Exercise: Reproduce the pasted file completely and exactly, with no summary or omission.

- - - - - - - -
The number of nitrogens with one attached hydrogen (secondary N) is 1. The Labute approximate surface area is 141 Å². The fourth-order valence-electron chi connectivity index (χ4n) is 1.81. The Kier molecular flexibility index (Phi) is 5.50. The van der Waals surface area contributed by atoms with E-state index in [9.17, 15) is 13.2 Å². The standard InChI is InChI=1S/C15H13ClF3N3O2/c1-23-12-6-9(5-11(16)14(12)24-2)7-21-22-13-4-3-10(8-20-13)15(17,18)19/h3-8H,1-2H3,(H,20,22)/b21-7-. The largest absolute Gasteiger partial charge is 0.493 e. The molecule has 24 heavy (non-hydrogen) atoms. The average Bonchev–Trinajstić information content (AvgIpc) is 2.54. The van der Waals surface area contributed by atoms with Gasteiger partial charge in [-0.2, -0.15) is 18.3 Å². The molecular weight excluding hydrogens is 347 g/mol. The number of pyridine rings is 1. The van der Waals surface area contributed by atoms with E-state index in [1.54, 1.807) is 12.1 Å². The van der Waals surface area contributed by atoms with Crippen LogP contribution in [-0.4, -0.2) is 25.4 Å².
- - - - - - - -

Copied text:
The number of nitrogens with one attached hydrogen (secondary N) is 1. The Labute approximate surface area is 141 Å². The fourth-order valence-electron chi connectivity index (χ4n) is 1.81. The Kier molecular flexibility index (Phi) is 5.50. The van der Waals surface area contributed by atoms with E-state index in [9.17, 15) is 13.2 Å². The standard InChI is InChI=1S/C15H13ClF3N3O2/c1-23-12-6-9(5-11(16)14(12)24-2)7-21-22-13-4-3-10(8-20-13)15(17,18)19/h3-8H,1-2H3,(H,20,22)/b21-7-. The largest absolute Gasteiger partial charge is 0.493 e. The molecule has 24 heavy (non-hydrogen) atoms. The average Bonchev–Trinajstić information content (AvgIpc) is 2.54. The van der Waals surface area contributed by atoms with Gasteiger partial charge in [-0.2, -0.15) is 18.3 Å². The molecular weight excluding hydrogens is 347 g/mol. The number of pyridine rings is 1. The van der Waals surface area contributed by atoms with E-state index in [1.54, 1.807) is 12.1 Å². The van der Waals surface area contributed by atoms with Crippen LogP contribution in [-0.4, -0.2) is 25.4 Å².